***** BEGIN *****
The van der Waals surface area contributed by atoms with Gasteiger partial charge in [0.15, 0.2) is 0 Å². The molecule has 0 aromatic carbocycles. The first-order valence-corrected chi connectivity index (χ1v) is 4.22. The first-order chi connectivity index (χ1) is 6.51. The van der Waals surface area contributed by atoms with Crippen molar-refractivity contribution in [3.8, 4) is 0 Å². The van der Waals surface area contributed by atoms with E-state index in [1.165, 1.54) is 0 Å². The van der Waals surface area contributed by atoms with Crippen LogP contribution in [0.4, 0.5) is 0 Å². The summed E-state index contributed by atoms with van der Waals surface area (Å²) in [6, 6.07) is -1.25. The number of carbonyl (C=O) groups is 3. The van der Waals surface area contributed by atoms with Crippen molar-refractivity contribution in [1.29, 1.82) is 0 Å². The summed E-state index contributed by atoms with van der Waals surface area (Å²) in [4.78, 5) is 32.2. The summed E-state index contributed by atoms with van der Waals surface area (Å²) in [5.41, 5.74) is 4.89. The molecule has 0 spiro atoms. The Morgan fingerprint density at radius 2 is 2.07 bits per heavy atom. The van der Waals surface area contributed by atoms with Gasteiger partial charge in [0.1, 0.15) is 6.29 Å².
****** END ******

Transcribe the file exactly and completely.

The van der Waals surface area contributed by atoms with Gasteiger partial charge in [0.15, 0.2) is 0 Å². The molecule has 0 aromatic carbocycles. The first-order valence-corrected chi connectivity index (χ1v) is 4.22. The first-order chi connectivity index (χ1) is 6.51. The van der Waals surface area contributed by atoms with Crippen molar-refractivity contribution in [3.8, 4) is 0 Å². The van der Waals surface area contributed by atoms with E-state index in [1.165, 1.54) is 0 Å². The van der Waals surface area contributed by atoms with Crippen LogP contribution in [0.4, 0.5) is 0 Å². The summed E-state index contributed by atoms with van der Waals surface area (Å²) in [6, 6.07) is -1.25. The number of carbonyl (C=O) groups is 3. The van der Waals surface area contributed by atoms with Crippen molar-refractivity contribution in [1.29, 1.82) is 0 Å². The summed E-state index contributed by atoms with van der Waals surface area (Å²) in [4.78, 5) is 32.2. The summed E-state index contributed by atoms with van der Waals surface area (Å²) in [5.41, 5.74) is 4.89. The molecule has 0 spiro atoms. The Morgan fingerprint density at radius 2 is 2.07 bits per heavy atom. The van der Waals surface area contributed by atoms with Gasteiger partial charge in [0.1, 0.15) is 6.29 Å².